Thompson explains that a utilization focus can negatively affect other areas such as revenue per unit. “In order to get utilization up, you may be telling the remarketing guys to ‘shove the cars out the back end of the store’ when the market doesn’t really want the cars,” Thompson contends.

While utilization has decreased somewhat, the buying and selling initiatives have had a positive effect on RPU.

Getting Fleet Mix Right
In line with the industry trend, Dollar Thrifty has cut fleet by about 18 percent through the second quarter and lengthened hold times. The company is running units to about 45,000 miles, before major repairs become an issue.

“The early returns are that the used car market can absorb and love these 40,000 to 50,000-mile cars,” Thompson says. “But I don’t think we have enough information yet to know exactly where the sweet spot is.”

Dollar Thrifty is reducing its dependence on Chrysler, though the manufacturer remains a main supplier. Dollar Thrifty signed a secondary supply agreement with Ford this year.

While the company’s fleet by OEM make is more diversified, the model mix is less “rich.” The company is running fewer minivans, more compact cars and few SUVs.

With new OEM diversity, the move to a risk fleet, extending hold periods and improved remarketing processes, the company expects its fleet costs to fall back to the industry average at some point in 2010.

Position in the New Economy
In the business travel sector, Thompson says Dollar Thrifty has benefitted from companies under corporate travel cost pressures. Yet the company is leaving the Fortune 500 marketplace to Hertz, Avis and National, focusing instead on small entrepreneur mom-and-pop type businesses. Corporate business will not be a significantly larger part of the revenue pie, Thompson says.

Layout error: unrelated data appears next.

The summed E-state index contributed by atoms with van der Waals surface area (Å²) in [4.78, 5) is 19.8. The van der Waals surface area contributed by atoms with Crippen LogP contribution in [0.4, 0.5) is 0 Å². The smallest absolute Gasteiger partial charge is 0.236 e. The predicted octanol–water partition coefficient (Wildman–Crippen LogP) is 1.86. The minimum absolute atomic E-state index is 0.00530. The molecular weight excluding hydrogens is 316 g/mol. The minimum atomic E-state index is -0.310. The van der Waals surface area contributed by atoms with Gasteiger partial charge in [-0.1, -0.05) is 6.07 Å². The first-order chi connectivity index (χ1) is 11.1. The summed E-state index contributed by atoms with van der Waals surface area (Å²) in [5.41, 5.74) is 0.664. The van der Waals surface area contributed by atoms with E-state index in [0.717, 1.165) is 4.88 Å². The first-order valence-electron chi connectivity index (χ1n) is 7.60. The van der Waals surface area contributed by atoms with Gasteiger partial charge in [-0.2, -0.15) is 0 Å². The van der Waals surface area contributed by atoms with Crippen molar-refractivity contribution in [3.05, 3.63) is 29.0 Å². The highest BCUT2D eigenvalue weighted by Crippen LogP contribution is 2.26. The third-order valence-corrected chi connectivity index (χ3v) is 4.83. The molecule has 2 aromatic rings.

With local market stores no longer a factor, Dollar Thrifty will continue to focus on the leisure traveler. The company’s market share is up slightly this year, though not necessarily by design, Thompson says, as the leisure segment has held up better than business travel. Market share will shake out at 12 to 13 percent on airport.

Brand differentiation is narrowing, Thompson maintains. “The car rental industry is becoming a commodity,” he says, highlighting the homogeneity of airport consolidated facilities and a similar OEM and model mix across car rental companies.

Thompson believes higher mileage units and staff cuts have impacted service to a greater extent at the top of the value chain. “I would suspect that some of the premium brands’ wait lines are not that much different than ours now.”

All in all, the new economy seems to be playing into Dollar Thrifty’s hand as a value brand.

“There is a significant price gap there for people to step down in the value chain in tough times,” says Thompson. “If you’re trying to charge a premium for your product, then you have to differentiate yourself. If you’re the value brand, I don’t think you have to differentiate yourself, you just have to provide good value.”